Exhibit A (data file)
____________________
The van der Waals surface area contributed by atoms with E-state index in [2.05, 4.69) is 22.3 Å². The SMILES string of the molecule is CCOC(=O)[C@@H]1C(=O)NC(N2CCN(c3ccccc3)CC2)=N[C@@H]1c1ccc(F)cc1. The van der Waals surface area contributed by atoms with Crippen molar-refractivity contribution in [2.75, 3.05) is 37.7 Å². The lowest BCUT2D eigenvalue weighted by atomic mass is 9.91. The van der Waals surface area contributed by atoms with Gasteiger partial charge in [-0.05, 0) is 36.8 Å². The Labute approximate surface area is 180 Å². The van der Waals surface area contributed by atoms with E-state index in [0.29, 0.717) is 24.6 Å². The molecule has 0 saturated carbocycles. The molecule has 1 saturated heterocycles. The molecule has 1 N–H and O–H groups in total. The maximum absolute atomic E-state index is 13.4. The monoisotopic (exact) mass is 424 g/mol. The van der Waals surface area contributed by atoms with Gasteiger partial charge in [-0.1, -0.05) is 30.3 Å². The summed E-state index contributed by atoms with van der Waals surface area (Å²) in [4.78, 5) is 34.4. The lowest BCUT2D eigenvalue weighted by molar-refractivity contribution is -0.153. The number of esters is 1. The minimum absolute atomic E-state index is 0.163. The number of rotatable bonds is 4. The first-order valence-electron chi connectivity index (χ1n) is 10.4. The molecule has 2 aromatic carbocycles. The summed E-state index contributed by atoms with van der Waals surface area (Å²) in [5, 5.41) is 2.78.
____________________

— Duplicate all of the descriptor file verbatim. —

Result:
The van der Waals surface area contributed by atoms with E-state index in [2.05, 4.69) is 22.3 Å². The SMILES string of the molecule is CCOC(=O)[C@@H]1C(=O)NC(N2CCN(c3ccccc3)CC2)=N[C@@H]1c1ccc(F)cc1. The van der Waals surface area contributed by atoms with Crippen molar-refractivity contribution in [2.75, 3.05) is 37.7 Å². The lowest BCUT2D eigenvalue weighted by atomic mass is 9.91. The van der Waals surface area contributed by atoms with Gasteiger partial charge in [-0.05, 0) is 36.8 Å². The Labute approximate surface area is 180 Å². The van der Waals surface area contributed by atoms with E-state index in [0.29, 0.717) is 24.6 Å². The molecule has 0 saturated carbocycles. The molecule has 1 saturated heterocycles. The molecule has 1 N–H and O–H groups in total. The maximum absolute atomic E-state index is 13.4. The monoisotopic (exact) mass is 424 g/mol. The van der Waals surface area contributed by atoms with Gasteiger partial charge in [-0.1, -0.05) is 30.3 Å². The summed E-state index contributed by atoms with van der Waals surface area (Å²) in [4.78, 5) is 34.4. The lowest BCUT2D eigenvalue weighted by molar-refractivity contribution is -0.153. The number of esters is 1. The minimum absolute atomic E-state index is 0.163. The number of rotatable bonds is 4. The first-order valence-electron chi connectivity index (χ1n) is 10.4. The molecule has 2 aromatic carbocycles. The summed E-state index contributed by atoms with van der Waals surface area (Å²) in [5, 5.41) is 2.78.